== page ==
The network and “Weekend Today” came calling in 2003, and, as noted, Holt's role on the biggest of stages has only grown since. He's not a lead anchor, like Brian Williams on “Nightly” or Matt Lauer on “Today,” but he is in a 1A position and, to hear colleagues tell it, widely admired for his work ethic, collegiality and lack of drama.

“Literally 20 minutes ago,” Thomas, his “Weekend Today” producer, says, “one of my colleagues walked by and said, ‘You know what, Lester is a rock star.' They had just seen him on the ‘Today' show,” fronting a report about children hurt in the storm. “That is the sense that pretty much everyone who works with him has. He is just so effortlessly good and gracious and smart.”

Price attributes Holt's national success in the format to letting his personality come through.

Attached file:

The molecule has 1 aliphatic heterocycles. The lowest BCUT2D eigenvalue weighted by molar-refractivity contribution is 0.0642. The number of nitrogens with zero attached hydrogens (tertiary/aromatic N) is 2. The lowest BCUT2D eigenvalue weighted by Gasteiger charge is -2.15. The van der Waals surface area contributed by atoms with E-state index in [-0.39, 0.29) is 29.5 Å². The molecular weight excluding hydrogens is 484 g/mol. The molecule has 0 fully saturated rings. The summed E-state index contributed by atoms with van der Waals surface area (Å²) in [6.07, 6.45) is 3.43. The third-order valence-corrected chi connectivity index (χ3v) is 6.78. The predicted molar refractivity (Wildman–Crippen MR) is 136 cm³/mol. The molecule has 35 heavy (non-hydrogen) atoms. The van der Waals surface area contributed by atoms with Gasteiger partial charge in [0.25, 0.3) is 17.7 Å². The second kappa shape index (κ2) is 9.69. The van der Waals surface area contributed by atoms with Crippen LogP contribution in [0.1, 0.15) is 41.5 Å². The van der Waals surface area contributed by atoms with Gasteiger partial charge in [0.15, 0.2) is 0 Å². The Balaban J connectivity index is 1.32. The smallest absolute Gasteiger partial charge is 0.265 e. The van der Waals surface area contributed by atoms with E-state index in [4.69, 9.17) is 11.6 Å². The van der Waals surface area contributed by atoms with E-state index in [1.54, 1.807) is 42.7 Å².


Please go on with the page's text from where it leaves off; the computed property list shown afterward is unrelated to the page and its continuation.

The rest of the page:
“Lester is a genuinely nice human being,” Price says. “He would never do something to hurt somebody else. That's what I always wanted to see on television. That's what we do see on television now, and that's why he is successful.”

While Holt's age puts him — he notes — at the top end of TV news' desired 25-54 demographic, he remains young for a network anchor.

“I'm slipping into that other group,” he says with a laugh. He seems to enjoy himself, too, whether playing the bass or tuning in to his son's morning telecasts, also via Slingbox.

But don't doubt that there's ambition inside the nice-guy exterior: “I'd be a liar if I didn't say that at this point in my career, I would have hoped I'd be anchoring a Monday-to-Friday national broadcast of some sort, but it hasn't come to pass,” Holt says.

“On ‘Dateline' the last couple of years, I've really enjoyed working a story that may take months to do. And I have this vision of maybe going the way of Bill Kurtis and, I think, Tom Brokaw, to a certain extent — the ability to not be tied to the desk anymore, but to do projects that are meaningful to you.

“I expect to be continuing my role at NBC for a little while longer, but we'll see. You never know what doors are going to open up and why they are going to open up. You've got to be ready to walk through them.”

sajohnson@tribune.com | Twitter @StevenKJohnson